Plant Height 8-10"

making the yaksha-worshipping girl in the picture about the same height, perhaps an inch or two taller.

They have improved the text:
See this rare plant fold its leaves as if in prayer! The Mystifying Prayer Plant closes up every night and opens every morning! This remarkable and beautiful plant that, in the solitude of evening, seems to pray will enthrall you. Every evening it folds its leaves like hands in prayer and every morning it spreads them wide again. The Mystifying Prayer Plant leaves are large, variegated and a blend of several lovely shades of green. Thrives anywhere! You'll receive strong, well-established plants.

You see, mr_s, it is "rare", which puts the kibosh on your identification of it as Maranta leuconeura which if it got any more common would have to wear a tracksuit and a gold chain. I much prefer the name Arrowroot.

The Brugmansia is even more hilarious. Get the expanded pictures for the "Angel Trumpet, 3-N-1" (groovy internet naming, note) and the "Angel Trumpet, White" up in separate tabs then flick between them. Not only do pink and yellow flowers appear and disappear but the lawn flickers between grass-green and astroturf.

No mention of the need to wear protection during and wash carefully after pruning but, hey, it is deer resistant.

Tom said...

Oye. If you look at the 3-N-1 it also has three trunks so it's not like they even try to make it look's just three plants in a pot.

Anonymous said...

they need to go fuck themselves square in their own filthy shit-holes.

If I wanted a mystifying prayer plant I would get some god damned peyote.

Owen said...

Good post, made me laugh...but the Nine Inch Nails comment was a bit uncalled for >:(

Anonymous said...

Amazing post! Ah I love it when I find those kind of things, let`s call them very lousy marketing skills.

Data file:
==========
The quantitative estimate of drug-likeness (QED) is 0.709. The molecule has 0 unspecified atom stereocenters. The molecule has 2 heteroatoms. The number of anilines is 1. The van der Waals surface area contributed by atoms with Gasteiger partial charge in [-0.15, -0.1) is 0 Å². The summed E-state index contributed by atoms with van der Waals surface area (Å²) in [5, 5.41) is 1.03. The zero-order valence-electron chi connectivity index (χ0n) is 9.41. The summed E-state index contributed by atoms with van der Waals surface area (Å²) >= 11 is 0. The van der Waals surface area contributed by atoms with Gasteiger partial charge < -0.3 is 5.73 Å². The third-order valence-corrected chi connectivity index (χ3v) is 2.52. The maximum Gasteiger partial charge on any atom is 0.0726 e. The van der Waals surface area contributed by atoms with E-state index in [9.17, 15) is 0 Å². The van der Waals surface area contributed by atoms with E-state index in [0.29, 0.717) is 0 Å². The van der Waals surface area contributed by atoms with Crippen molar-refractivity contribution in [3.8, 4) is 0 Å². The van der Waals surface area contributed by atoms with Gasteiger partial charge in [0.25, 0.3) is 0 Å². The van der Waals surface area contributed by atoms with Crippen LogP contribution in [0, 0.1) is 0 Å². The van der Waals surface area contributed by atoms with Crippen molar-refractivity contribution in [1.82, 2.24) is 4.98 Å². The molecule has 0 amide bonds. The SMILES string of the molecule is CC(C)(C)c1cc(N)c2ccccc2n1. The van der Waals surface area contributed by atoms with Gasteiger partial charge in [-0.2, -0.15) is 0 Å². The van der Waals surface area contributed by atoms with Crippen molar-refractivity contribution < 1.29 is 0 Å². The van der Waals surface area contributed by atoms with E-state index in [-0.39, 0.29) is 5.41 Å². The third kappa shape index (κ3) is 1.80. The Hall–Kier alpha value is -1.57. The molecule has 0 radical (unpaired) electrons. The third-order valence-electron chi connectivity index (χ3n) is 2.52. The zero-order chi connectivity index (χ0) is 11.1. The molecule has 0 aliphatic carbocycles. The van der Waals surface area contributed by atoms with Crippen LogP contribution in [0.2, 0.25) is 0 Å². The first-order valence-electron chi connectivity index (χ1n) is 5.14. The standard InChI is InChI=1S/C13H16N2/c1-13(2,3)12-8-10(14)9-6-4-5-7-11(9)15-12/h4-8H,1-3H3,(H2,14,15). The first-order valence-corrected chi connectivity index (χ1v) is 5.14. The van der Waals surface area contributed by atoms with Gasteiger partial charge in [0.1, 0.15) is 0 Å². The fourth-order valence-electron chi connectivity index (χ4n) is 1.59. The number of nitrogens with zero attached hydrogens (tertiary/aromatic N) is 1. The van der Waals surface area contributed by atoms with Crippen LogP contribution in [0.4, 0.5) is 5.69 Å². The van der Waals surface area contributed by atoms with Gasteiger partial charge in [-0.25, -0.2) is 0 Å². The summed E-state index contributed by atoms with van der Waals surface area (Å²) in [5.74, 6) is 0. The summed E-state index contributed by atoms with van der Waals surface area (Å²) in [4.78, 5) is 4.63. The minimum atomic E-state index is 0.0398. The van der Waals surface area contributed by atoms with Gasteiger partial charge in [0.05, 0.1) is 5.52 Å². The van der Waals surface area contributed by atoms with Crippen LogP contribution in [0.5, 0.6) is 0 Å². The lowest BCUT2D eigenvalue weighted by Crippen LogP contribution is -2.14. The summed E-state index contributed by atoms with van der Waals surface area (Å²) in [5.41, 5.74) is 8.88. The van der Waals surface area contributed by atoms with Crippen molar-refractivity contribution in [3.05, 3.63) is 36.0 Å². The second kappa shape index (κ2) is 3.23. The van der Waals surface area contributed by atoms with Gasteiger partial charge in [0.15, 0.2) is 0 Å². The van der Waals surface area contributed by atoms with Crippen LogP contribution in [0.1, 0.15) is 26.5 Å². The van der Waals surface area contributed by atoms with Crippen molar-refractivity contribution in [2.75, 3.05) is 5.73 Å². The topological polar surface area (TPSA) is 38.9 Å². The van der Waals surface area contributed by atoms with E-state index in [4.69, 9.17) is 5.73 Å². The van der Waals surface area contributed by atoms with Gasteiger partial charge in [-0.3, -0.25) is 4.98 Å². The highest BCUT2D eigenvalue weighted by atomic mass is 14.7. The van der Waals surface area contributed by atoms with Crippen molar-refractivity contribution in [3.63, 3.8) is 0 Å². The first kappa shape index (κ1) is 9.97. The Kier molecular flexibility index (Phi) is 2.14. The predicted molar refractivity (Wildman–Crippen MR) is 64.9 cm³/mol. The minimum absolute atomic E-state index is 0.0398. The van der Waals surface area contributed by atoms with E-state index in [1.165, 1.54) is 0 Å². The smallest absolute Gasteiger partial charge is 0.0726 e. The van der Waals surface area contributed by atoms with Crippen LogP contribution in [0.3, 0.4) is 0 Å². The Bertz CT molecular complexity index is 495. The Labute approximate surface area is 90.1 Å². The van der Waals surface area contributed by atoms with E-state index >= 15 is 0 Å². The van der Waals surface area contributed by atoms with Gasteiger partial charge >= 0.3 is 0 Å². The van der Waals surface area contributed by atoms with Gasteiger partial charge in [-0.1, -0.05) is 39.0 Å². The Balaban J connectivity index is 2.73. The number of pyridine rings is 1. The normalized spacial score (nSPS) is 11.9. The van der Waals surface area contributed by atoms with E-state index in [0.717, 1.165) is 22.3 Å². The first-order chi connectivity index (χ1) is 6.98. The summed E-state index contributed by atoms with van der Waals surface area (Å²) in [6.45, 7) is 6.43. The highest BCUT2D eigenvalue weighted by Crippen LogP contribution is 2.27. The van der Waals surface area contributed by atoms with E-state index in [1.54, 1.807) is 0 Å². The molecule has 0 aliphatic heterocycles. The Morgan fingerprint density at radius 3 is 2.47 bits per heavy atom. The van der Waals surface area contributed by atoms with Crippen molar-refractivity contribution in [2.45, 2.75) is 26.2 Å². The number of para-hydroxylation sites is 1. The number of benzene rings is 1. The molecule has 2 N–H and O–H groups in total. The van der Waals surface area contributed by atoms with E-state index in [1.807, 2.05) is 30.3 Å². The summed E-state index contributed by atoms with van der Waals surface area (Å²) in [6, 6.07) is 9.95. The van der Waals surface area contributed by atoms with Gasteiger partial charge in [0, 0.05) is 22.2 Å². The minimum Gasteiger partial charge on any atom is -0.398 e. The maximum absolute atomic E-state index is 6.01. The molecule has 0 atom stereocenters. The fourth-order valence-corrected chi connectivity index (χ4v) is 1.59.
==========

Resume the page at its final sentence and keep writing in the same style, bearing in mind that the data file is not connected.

And the ILLUSTRATION of a plant, WITH a girl, plain wrong and lost of precious space? What business uses lousy 70's illustrations AND photoshopped pictures?
Epic fail. Epic funny post to read!

Anonymous said...

I'm getting back to this post because today I stumbled upon this article :

About a double flowered Brugmansia breeding program that succeeded at producing a plant with both flowers of a different color from the same inflorescence.. And I immediately thought about your post. Probably the closest we can get to the phony picture in the catalog. They are still at the development phase though, but they say it should be available by 2013. Anyways it's quite funny that both your post and this article were published online on March 3th.

Pat said...

Zeï, that is a fascinating report. Flowers 2.5 foot long? I have seen big ones but none quite like that.

Andy said...

I get catalogs like that every year, and, without fail, they come up with crazy negative reviews on the Dave's Garden Watchdog site.


100 positive, 41 neutral, 234 negative.

234 negative.


Flyingboye said...

that maranta.. has lemon ribs... or white? i found one in a store... with white ribs and all green... there was only one hiding at back and bottom shelf...and i was elated to find it!

mr_subjunctive said...


I don't have the plant anymore, so I'm not sure. The appearance can vary a bit too, depending on the conditions in which the leaf developed.